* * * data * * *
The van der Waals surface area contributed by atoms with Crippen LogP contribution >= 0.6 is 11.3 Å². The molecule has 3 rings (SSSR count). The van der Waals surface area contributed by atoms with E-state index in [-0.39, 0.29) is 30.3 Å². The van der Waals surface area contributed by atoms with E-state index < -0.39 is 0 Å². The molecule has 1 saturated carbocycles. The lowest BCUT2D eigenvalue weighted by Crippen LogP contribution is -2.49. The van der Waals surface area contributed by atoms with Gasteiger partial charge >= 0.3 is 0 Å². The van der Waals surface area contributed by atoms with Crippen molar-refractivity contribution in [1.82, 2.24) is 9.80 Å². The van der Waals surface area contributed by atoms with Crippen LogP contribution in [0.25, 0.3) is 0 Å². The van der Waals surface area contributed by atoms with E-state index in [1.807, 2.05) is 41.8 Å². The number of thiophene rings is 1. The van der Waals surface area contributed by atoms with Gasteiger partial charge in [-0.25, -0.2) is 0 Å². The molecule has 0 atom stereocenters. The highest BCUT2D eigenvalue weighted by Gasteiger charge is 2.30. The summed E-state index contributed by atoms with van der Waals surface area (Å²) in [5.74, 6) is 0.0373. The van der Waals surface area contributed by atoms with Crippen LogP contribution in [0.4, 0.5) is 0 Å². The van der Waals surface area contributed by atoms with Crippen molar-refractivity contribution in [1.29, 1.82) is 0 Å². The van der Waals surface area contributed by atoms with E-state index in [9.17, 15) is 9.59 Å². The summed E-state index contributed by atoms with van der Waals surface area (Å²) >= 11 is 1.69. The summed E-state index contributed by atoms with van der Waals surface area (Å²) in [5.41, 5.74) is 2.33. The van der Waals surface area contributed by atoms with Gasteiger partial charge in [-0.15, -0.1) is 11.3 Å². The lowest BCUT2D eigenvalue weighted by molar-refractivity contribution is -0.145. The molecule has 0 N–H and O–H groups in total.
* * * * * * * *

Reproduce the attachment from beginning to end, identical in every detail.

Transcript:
The van der Waals surface area contributed by atoms with Crippen LogP contribution >= 0.6 is 11.3 Å². The molecule has 3 rings (SSSR count). The van der Waals surface area contributed by atoms with E-state index in [-0.39, 0.29) is 30.3 Å². The van der Waals surface area contributed by atoms with E-state index < -0.39 is 0 Å². The molecule has 1 saturated carbocycles. The lowest BCUT2D eigenvalue weighted by Crippen LogP contribution is -2.49. The van der Waals surface area contributed by atoms with Gasteiger partial charge >= 0.3 is 0 Å². The van der Waals surface area contributed by atoms with Crippen molar-refractivity contribution in [1.82, 2.24) is 9.80 Å². The van der Waals surface area contributed by atoms with Crippen LogP contribution in [0.25, 0.3) is 0 Å². The van der Waals surface area contributed by atoms with E-state index in [1.807, 2.05) is 41.8 Å². The number of thiophene rings is 1. The van der Waals surface area contributed by atoms with Gasteiger partial charge in [-0.25, -0.2) is 0 Å². The molecule has 0 atom stereocenters. The highest BCUT2D eigenvalue weighted by Gasteiger charge is 2.30. The summed E-state index contributed by atoms with van der Waals surface area (Å²) in [5.74, 6) is 0.0373. The van der Waals surface area contributed by atoms with Crippen LogP contribution in [0.4, 0.5) is 0 Å². The van der Waals surface area contributed by atoms with Crippen molar-refractivity contribution in [1.29, 1.82) is 0 Å². The van der Waals surface area contributed by atoms with E-state index in [9.17, 15) is 9.59 Å². The summed E-state index contributed by atoms with van der Waals surface area (Å²) >= 11 is 1.69. The summed E-state index contributed by atoms with van der Waals surface area (Å²) in [5.41, 5.74) is 2.33. The van der Waals surface area contributed by atoms with Gasteiger partial charge in [-0.15, -0.1) is 11.3 Å². The lowest BCUT2D eigenvalue weighted by molar-refractivity contribution is -0.145. The molecule has 0 N–H and O–H groups in total.